Challenge #4 Your Home Energy Audit
According to the Energy Information Association (the official energy statistics from the US government), Residental energy use accounts for a substantial portion of global energy usage. The Industrial sector uses the most, Transportation is a close second, then Residential, then Commercial bringing up the rear. We have started to make a significant dent in our Transportation energy usage with Challenge #1. So, this challenge will focus on cutting our residential energy usage even further (adding to our gains from Challenge #2.) Remember the less energy you use at home the cheaper your renewable (wind and/or solar) home system will be, and the faster the payback period it will give you. Plus, we will be contributing to Wedge #3 ("Cut electricity use in homes, offices and stores by 25%") from Socolow and Pacala's plan to "Keep Energy in Check" from the September issue of Scientific American that all of you have read for Challenge #3.
Bringing us to Challenge #4: Your Home Energy Audit!
The Challenge is to cut your home energy usage by 25%!! Right off the bat, you will all win by doing so because your monthly energy bills will be at least 25% less. Green in your pocket! In fact, your bills may be substantially lower since usually energy use is cheaper for a baseline amount used each month, then the rate goes up for the energy that you use above the baseline amount allowed by your utility. For example, if your utility company is Austin Energy (as ours will be in our new home) and you use 500kWh of electricity in a month (during the summer) you will be charged 3.55 cents per kWh, but if you use more than 500kWh in a month you will be charged 7.82 cents per kWh. Ouch! That's more than double the rate! (and ends up as hundreds of $$'s per month in charges.) Doesn't it make sense to try to keep your usage to less than 500kWh per month?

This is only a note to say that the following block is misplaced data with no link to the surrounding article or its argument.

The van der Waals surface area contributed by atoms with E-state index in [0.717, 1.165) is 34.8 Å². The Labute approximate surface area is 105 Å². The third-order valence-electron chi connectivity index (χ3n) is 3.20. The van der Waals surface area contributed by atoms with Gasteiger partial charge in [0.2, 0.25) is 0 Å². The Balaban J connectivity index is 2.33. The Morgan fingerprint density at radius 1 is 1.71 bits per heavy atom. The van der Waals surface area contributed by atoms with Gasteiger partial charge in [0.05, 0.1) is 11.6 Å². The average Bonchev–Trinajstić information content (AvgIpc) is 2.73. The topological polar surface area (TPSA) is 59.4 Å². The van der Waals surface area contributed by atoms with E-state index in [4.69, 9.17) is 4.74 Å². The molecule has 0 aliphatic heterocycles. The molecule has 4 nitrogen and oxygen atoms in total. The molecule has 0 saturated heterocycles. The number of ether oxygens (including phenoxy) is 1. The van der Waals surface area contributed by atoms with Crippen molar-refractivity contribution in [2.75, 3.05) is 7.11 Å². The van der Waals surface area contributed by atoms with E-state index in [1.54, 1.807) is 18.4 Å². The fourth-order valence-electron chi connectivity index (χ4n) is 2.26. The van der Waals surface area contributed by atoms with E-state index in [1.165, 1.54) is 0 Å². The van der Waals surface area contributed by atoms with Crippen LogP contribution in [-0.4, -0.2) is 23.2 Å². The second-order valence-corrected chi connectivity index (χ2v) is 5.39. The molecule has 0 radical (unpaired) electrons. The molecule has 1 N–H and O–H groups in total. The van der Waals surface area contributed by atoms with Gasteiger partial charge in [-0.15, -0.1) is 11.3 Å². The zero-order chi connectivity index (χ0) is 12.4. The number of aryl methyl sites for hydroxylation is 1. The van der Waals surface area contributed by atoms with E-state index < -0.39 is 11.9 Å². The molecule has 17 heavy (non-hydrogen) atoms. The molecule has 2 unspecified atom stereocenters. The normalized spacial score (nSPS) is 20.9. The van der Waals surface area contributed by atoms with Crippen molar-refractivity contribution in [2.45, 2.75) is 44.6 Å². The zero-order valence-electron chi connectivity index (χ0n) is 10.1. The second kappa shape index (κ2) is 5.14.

OK, so now you're asking, "How do I know how many kWh's (kilowatt hours) per month I'm using?" That's easy... take a look at your electric bill. It will be right there! Take an average of 1 year or several months (consider seasonal changes in heat/ air conditioning use) and let's take some steps to shave off 25%!
Let's get started...
Here's where we currently are spending our home energy:
- Air Conditioning
- Kitchen Appliances: Refrigerator, Microwave, Oven, Dishwasher, Garbage Disposal
- "Vampire" Appliances: Cell phone/ blackberry chargers, toasters, coffee makers, alarm clocks, radios, iPod chargers and game boy chargers
- Laundry Rooms: Washer and Dryer
- Hot Water Heating
- Computers, Printers, Modems
- TV's and other audiovisual equipment
In the average home, lighting takes up about 24% of your energy costs. By now most of you have changed to CFL's and dramatically reduced your lighting cost and greenhouse gas emissions. But, also simply remember to turn off lights when you leave rooms, and open blinds to use more natural light (as long as the increased light doesn't add too much heat to a room that you're trying to air condition.)
Water Heating is another significant energy user. To reduce your water heating costs and greenhouse gas emissions, you have two strategies:
1. Use less hot water:
- Shorter, cooler, less frequent showers (check out this link to see how much water you are using each time you shower)
- Wash all clothes in cold water (there are good, biodegradable detergents that can make this option work well)
- Use hot water only when needed to wash faces, hands, dishes, etc. (usually cold will work ust as well.)
2. Get a Solar Hot Water Heater
- Solar hot water heaters work in every climate, not just sunny ones.